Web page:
“Fear defeats more people than any other one thing in the world.”
— Ralph Waldo Emerson
I fell on Saturday. Leaving a womens’ circle, mind all serene after meditation, head in the clouds. I slipped on some damp moss and my left leg shot out in front of me and I slid on my bent right knee. Allowing myself a moment to deal with the shooting pain, no moments were given for embarrassment. I then went straight to rolling up the ripped leg of my leggings to check the damage.
Quick break for background: I am on Warfarin. Warfarin is a blood thinner. The other day I nicked a pimple on the end of my nose and struggled to get it to stop bleeding. A few months ago a tiny slither of glass in my heel produced a blood bath. Bottom-line, I don’t want to bleed.
Back to me sitting in the moss; I’d grazed my knee, badly, but it wasn’t deep. There was no need for a band aid. I cover the wound with my now rolled up legging leg and drove home. This might seem so trivial, but it sent me into a spiral of fear. I felt sick to my stomach. I’d made plans to cycle with a friend two days later and I was petrified that I’d fall off my bike. A cut would be messy, a bump on the head would equal the ER. I am so unfit, I’d probably drag behind her.
It didn’t feel like anyone would understand, but I did the right thing and reached out. I spoke to a friend who had a serious bicycle accident a few years ago. She assured me that fear was absolutely normal, and that I needed to just explain my fears to others. I also spoke to the friend who I’d arranged to cycle with. Obviously it wasn’t a big deal. I just explained how to help me if I fell.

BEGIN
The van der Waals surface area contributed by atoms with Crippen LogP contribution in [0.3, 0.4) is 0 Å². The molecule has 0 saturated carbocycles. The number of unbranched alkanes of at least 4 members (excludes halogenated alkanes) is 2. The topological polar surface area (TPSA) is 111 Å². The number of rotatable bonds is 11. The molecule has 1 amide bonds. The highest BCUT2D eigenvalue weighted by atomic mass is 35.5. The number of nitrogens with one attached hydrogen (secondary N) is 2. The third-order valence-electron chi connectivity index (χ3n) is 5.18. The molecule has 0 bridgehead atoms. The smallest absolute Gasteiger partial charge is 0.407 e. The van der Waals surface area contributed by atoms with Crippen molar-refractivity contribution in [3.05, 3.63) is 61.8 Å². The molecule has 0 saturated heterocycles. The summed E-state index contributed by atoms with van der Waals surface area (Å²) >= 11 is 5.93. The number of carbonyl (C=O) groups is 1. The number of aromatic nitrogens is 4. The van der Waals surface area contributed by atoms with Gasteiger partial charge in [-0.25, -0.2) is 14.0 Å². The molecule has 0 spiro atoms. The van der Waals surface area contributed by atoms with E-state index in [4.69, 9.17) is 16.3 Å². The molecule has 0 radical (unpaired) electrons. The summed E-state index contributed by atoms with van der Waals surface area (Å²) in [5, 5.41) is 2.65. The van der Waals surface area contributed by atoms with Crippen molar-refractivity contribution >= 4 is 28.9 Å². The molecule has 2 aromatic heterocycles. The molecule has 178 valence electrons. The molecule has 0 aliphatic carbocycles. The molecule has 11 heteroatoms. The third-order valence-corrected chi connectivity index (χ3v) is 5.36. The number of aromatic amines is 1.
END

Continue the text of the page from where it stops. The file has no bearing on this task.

Making friends with fear
The following day I went for a little cycle around the neighbourhood. All the joy of cycling came back to me. I felt free. I was so excited to conquer my fear. Later on my friend offered to change the plans, but I’d psyched myself up so much that I actually HAD to cycle on Monday. The cycle was magnificent. Pre-surgery I was only just getting into cycling and trying my hand at single track mountain biking. I think the longest distance that I’d managed was about 8km. On Monday I rode almost 11km! And yesterday I hopped on my bike and knocked off 5.5km. Can it be? I might actually be fitter now than I was pre-surgery.
My fear was rational but unacceptable to me. It was robbing me of joy. I used the fear to rather increase my awareness. I used it to challenge myself. I am not afraid of falling or cycling anymore.
Photo credit: Chad Madden via Unsplash